If you have asthma it’s kind of like your respiratory system won an undesirable lottery. Asthma symptoms typically include shortness of breath, coughing, wheezing (a whistling sound when you breathe), and chest tightness, so, it’s not exactly a party.
Having this health condition can spark a serious case of “why me?!” and make you wonder what causes asthma in the first place. The answer isn’t entirely clear-cut, but doctors have some ideas.
Let’s do a quick refresher on how asthma works so you can better understand what may cause it.
There are various types of asthma, but they all have the same effect on your respiratory system. Asthma affects your airways, which go between your nose and mouth and your lungs. Your airways have the incredibly important job of carrying air in and out of your body, but triggers can inflame them to the point of malfunctioning, the National Heart, Lung, and Blood Institute (NHLBI) says.
This inflammation can make your airways swell up, causing the muscles around them to tighten. That often makes it hard to get air in and out. At the same time, your airways might also make more mucus than normal, adding to the factors that make it hard for you to breathe. That’s how you wind up with asthma symptoms.
Asthma triggers include pet dander, pollen, mold, cold air, cigarette smoke, exercise, and respiratory infections like colds, among others. Though these things can be pretty harmless in people who don’t have asthma (or allergies and other related health conditions), if you do have asthma, your body perceives these substances as threats and way overreacts in response, Raymond Casciari, M.D., a pulmonologist at St. Joseph Hospital in Orange, California, tells SELF.
Doctors don’t entirely understand why some people develop the immune oversensitivity that leads to asthma, but it could be a mix of your genetics, environment, and more.
While there’s a lot that isn’t clear, the American Lung Association (ALA) says certain factors can increase your risk of developing asthma:
Your genetics: Asthma usually runs in families, the ALA points out. If your mom or dad (or both) has it, the odds that you’ll have it climb as well.
A personal or family history of allergies: This can include seasonal allergies as well as allergic skin conditions like atopic dermatitis (eczema), Ronald Purcell, M.D., an allergist and immunologist at the Cleveland Clinic, tells SELF. This is because of something known as the atopic march, he says, which is a group of allergic conditions that may progress during different stages of a susceptible person’s life.
Typically (but not always) the atopic march involves having eczema as a kid, then issues like asthma and allergies as you get older. Experts aren’t sure why the atopic march happens, Dr. Purcell says, but it may simply be that your immune system tends to overreact to triggers as a whole, and it manifests differently as you age.
Respiratory infections as a child: Well, obviously every kid gets a respiratory infection at some point, lovable little germ machines that they are, and not everyone will wind up with asthma because of it. But when you were a baby and young kid, your lungs were still developing, so respiratory infections could have caused inflammation and damaged the lining of your lung tissue. This kind of damage can lead to an increased risk of developing asthma in the future, the ALA says.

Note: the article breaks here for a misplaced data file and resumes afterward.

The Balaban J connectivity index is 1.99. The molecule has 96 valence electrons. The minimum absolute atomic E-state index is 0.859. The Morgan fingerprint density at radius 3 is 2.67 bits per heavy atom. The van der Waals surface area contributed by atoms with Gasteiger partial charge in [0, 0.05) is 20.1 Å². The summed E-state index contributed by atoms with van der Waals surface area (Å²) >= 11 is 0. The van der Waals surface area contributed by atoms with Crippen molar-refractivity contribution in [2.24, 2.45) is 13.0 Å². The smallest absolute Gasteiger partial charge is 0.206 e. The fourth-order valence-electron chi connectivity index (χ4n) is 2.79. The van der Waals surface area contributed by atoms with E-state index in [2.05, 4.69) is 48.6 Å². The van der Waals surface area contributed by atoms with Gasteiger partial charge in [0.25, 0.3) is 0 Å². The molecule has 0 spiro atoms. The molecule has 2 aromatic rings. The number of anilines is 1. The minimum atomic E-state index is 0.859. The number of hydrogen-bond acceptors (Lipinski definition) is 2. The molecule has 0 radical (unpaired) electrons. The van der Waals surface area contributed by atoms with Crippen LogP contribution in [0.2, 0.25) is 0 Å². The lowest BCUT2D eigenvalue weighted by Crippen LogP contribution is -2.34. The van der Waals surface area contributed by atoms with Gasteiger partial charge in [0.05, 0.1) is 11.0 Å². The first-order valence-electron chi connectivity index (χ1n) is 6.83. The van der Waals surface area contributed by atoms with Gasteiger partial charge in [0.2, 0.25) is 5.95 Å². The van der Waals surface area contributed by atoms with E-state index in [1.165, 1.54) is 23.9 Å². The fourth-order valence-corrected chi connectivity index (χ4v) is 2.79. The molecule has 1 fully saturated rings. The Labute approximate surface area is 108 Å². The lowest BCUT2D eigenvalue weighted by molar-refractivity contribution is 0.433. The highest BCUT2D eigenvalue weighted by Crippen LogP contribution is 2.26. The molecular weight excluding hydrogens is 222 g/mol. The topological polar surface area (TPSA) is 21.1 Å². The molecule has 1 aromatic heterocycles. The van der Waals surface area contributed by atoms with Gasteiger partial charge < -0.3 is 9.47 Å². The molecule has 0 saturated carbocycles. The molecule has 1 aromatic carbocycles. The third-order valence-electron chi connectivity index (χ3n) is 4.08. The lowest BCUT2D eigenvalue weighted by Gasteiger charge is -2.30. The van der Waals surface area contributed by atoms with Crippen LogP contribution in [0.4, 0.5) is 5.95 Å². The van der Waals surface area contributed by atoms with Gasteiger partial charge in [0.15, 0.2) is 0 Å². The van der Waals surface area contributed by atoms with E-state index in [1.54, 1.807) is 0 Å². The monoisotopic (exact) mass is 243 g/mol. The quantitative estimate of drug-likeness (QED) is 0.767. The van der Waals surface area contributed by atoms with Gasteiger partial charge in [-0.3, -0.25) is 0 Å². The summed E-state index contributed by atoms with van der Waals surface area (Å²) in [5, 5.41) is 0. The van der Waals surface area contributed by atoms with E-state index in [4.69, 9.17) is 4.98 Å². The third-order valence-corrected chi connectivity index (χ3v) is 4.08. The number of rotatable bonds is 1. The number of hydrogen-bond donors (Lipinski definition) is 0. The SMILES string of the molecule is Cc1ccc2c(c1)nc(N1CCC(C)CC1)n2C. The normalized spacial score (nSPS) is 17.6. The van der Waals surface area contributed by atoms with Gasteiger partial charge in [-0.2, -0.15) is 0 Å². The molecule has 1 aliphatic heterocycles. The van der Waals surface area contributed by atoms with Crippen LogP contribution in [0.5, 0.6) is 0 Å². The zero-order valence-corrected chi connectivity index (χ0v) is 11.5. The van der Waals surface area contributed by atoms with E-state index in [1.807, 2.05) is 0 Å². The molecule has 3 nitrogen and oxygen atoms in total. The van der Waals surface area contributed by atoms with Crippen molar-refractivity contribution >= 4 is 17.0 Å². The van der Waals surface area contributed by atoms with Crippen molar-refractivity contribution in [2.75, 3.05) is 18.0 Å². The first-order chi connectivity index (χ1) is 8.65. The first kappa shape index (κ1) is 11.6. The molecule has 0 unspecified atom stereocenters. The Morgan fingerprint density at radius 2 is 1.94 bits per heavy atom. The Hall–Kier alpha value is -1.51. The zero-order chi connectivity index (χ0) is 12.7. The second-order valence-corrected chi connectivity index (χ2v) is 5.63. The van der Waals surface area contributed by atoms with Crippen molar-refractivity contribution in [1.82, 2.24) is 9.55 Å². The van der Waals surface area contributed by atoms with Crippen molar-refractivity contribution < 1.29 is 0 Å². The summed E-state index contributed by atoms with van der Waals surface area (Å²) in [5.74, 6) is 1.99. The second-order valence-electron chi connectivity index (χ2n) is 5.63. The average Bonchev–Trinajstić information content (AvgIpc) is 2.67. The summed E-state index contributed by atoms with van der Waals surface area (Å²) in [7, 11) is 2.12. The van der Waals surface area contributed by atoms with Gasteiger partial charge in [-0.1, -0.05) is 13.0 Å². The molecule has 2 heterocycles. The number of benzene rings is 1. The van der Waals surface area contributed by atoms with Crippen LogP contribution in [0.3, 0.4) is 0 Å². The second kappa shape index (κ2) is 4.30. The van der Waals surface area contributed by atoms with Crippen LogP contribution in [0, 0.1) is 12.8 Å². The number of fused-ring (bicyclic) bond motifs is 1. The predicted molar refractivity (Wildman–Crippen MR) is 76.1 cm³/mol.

Your environment: This is kind of a mix of the above factors, but it’s worth noting that if you were exposed to allergens, irritants, or viral infections as a baby or young child when your immune system wasn’t fully developed, you’re at an increased risk of developing asthma, the ALA says. There isn’t one set reason why this happens, but it could simply be because all of these tend to be inflammatory and potentially harmful to your lung tissue, Dr. Purcell says.
Coming into contact with various chemicals and substances at work is an environmental factor that can increase your chances of winding up with adult-onset asthma, the ALA notes. (There’s an entire subset of asthma called occupational asthma, which happens because of excessive workplace exposure to those irritants.)
If you have asthma, it’s important to make sure you seek treatment and keep it under control.
“Get it treated, because it’s going to affect your life,” Dr. Purcell says. “If you don’t treat it, it could become harder to treat later.” Letting asthma go for too long can create something known as airway remodeling, which is a permanent change in your airways that can make it harder to breathe all the time, not just during asthma flares, Dr. Casciari says.
“The vast majority of patients should never end up anywhere near that,” Dr. Purcell says. “We have good medications and treatments, and it’s important to use them.”
If you talk to your doctor, they can help you determine which asthma treatment may be right for you. That might involve fast-acting drugs you can breathe in through an inhaler to open up your airways if you’re having asthma symptoms, preventive drugs to generally reduce airway inflammation, or both.
Once you’ve landed on the best treatment for you, you and your doctor can hammer out an asthma action plan, which is essentially a written document that explains exactly how to handle your asthma based on how much it’s acting up. So, even though you may not know the exact cause of your asthma, you can figure out exactly how to combat it—and that might feel even better.